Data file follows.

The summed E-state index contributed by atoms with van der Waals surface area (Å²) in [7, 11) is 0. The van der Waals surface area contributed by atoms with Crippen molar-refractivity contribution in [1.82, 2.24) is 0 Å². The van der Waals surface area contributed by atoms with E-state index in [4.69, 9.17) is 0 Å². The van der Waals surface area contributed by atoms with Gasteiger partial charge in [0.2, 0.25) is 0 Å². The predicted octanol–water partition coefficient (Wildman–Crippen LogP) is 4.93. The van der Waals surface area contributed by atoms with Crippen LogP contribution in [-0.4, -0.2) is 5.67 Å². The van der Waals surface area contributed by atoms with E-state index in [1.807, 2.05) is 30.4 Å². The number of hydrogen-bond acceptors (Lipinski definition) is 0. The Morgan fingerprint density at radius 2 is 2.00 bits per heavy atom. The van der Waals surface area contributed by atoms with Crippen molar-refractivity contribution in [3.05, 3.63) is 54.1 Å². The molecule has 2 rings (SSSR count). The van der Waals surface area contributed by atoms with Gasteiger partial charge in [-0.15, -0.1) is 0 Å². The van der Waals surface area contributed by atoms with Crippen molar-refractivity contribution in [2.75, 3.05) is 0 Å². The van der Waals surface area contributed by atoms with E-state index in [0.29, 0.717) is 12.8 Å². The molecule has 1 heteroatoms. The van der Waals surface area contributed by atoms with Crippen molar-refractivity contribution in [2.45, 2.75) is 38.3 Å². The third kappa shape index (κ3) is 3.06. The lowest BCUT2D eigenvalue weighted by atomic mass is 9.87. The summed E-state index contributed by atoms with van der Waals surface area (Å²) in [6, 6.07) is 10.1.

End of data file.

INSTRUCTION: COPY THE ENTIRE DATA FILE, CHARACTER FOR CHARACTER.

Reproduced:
The summed E-state index contributed by atoms with van der Waals surface area (Å²) in [7, 11) is 0. The van der Waals surface area contributed by atoms with Crippen molar-refractivity contribution in [1.82, 2.24) is 0 Å². The van der Waals surface area contributed by atoms with E-state index in [4.69, 9.17) is 0 Å². The van der Waals surface area contributed by atoms with Gasteiger partial charge in [0.2, 0.25) is 0 Å². The predicted octanol–water partition coefficient (Wildman–Crippen LogP) is 4.93. The van der Waals surface area contributed by atoms with Crippen LogP contribution in [-0.4, -0.2) is 5.67 Å². The van der Waals surface area contributed by atoms with E-state index in [1.807, 2.05) is 30.4 Å². The number of hydrogen-bond acceptors (Lipinski definition) is 0. The Morgan fingerprint density at radius 2 is 2.00 bits per heavy atom. The van der Waals surface area contributed by atoms with Crippen molar-refractivity contribution in [3.05, 3.63) is 54.1 Å². The molecule has 2 rings (SSSR count). The van der Waals surface area contributed by atoms with Gasteiger partial charge in [-0.15, -0.1) is 0 Å². The van der Waals surface area contributed by atoms with Crippen molar-refractivity contribution in [2.75, 3.05) is 0 Å². The van der Waals surface area contributed by atoms with E-state index in [0.29, 0.717) is 12.8 Å². The molecule has 1 heteroatoms. The van der Waals surface area contributed by atoms with Crippen molar-refractivity contribution in [2.45, 2.75) is 38.3 Å². The third kappa shape index (κ3) is 3.06. The lowest BCUT2D eigenvalue weighted by atomic mass is 9.87. The summed E-state index contributed by atoms with van der Waals surface area (Å²) in [6, 6.07) is 10.1.